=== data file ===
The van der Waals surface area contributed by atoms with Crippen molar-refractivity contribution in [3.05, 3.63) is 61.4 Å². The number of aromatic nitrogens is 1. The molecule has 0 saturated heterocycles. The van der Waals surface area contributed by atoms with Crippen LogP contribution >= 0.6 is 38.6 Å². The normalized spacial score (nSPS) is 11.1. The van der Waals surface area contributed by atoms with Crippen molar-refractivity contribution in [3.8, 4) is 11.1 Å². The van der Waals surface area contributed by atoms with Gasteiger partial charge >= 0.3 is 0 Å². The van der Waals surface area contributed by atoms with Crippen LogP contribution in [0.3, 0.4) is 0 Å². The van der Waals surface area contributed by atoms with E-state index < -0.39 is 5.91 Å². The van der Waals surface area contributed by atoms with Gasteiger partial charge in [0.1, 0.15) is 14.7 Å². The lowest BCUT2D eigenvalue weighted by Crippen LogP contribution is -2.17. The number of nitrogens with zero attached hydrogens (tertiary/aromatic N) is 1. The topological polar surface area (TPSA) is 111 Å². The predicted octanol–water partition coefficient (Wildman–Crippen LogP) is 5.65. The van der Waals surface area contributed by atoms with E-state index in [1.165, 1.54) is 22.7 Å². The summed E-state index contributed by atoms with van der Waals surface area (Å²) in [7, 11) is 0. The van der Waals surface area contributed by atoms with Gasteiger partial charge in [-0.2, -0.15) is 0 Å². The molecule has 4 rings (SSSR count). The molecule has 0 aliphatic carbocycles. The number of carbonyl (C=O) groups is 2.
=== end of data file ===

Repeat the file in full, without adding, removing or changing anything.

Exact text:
The van der Waals surface area contributed by atoms with Crippen molar-refractivity contribution in [3.05, 3.63) is 61.4 Å². The number of aromatic nitrogens is 1. The molecule has 0 saturated heterocycles. The van der Waals surface area contributed by atoms with Crippen LogP contribution >= 0.6 is 38.6 Å². The normalized spacial score (nSPS) is 11.1. The van der Waals surface area contributed by atoms with Crippen molar-refractivity contribution in [3.8, 4) is 11.1 Å². The van der Waals surface area contributed by atoms with Gasteiger partial charge >= 0.3 is 0 Å². The van der Waals surface area contributed by atoms with Crippen LogP contribution in [0.3, 0.4) is 0 Å². The van der Waals surface area contributed by atoms with E-state index < -0.39 is 5.91 Å². The van der Waals surface area contributed by atoms with Gasteiger partial charge in [0.1, 0.15) is 14.7 Å². The lowest BCUT2D eigenvalue weighted by Crippen LogP contribution is -2.17. The number of nitrogens with zero attached hydrogens (tertiary/aromatic N) is 1. The topological polar surface area (TPSA) is 111 Å². The predicted octanol–water partition coefficient (Wildman–Crippen LogP) is 5.65. The van der Waals surface area contributed by atoms with E-state index in [1.165, 1.54) is 22.7 Å². The summed E-state index contributed by atoms with van der Waals surface area (Å²) in [7, 11) is 0. The van der Waals surface area contributed by atoms with Gasteiger partial charge in [-0.2, -0.15) is 0 Å². The molecule has 4 rings (SSSR count). The molecule has 0 aliphatic carbocycles. The number of carbonyl (C=O) groups is 2.